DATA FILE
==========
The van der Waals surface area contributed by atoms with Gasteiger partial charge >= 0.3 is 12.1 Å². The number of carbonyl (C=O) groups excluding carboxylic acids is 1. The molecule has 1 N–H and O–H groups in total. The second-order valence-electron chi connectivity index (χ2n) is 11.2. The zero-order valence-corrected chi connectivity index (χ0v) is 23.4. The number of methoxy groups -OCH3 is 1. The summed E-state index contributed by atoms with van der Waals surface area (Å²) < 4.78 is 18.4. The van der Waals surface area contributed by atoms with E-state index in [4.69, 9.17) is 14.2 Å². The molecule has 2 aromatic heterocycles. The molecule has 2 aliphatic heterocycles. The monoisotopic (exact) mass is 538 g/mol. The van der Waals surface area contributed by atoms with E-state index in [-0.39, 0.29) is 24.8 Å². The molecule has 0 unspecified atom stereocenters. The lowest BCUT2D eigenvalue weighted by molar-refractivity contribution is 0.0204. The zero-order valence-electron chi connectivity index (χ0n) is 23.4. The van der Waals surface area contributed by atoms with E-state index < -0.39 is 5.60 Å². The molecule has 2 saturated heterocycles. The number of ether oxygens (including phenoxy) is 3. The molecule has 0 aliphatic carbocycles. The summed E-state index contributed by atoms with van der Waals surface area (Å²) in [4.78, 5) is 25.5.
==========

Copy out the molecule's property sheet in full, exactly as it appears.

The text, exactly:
The van der Waals surface area contributed by atoms with Gasteiger partial charge >= 0.3 is 12.1 Å². The number of carbonyl (C=O) groups excluding carboxylic acids is 1. The molecule has 1 N–H and O–H groups in total. The second-order valence-electron chi connectivity index (χ2n) is 11.2. The zero-order valence-corrected chi connectivity index (χ0v) is 23.4. The number of methoxy groups -OCH3 is 1. The summed E-state index contributed by atoms with van der Waals surface area (Å²) < 4.78 is 18.4. The van der Waals surface area contributed by atoms with E-state index in [4.69, 9.17) is 14.2 Å². The molecule has 2 aromatic heterocycles. The molecule has 2 aliphatic heterocycles. The monoisotopic (exact) mass is 538 g/mol. The van der Waals surface area contributed by atoms with E-state index in [-0.39, 0.29) is 24.8 Å². The molecule has 0 unspecified atom stereocenters. The lowest BCUT2D eigenvalue weighted by molar-refractivity contribution is 0.0204. The zero-order valence-electron chi connectivity index (χ0n) is 23.4. The van der Waals surface area contributed by atoms with E-state index < -0.39 is 5.60 Å². The molecule has 2 saturated heterocycles. The number of ether oxygens (including phenoxy) is 3. The molecule has 0 aliphatic carbocycles. The summed E-state index contributed by atoms with van der Waals surface area (Å²) in [4.78, 5) is 25.5.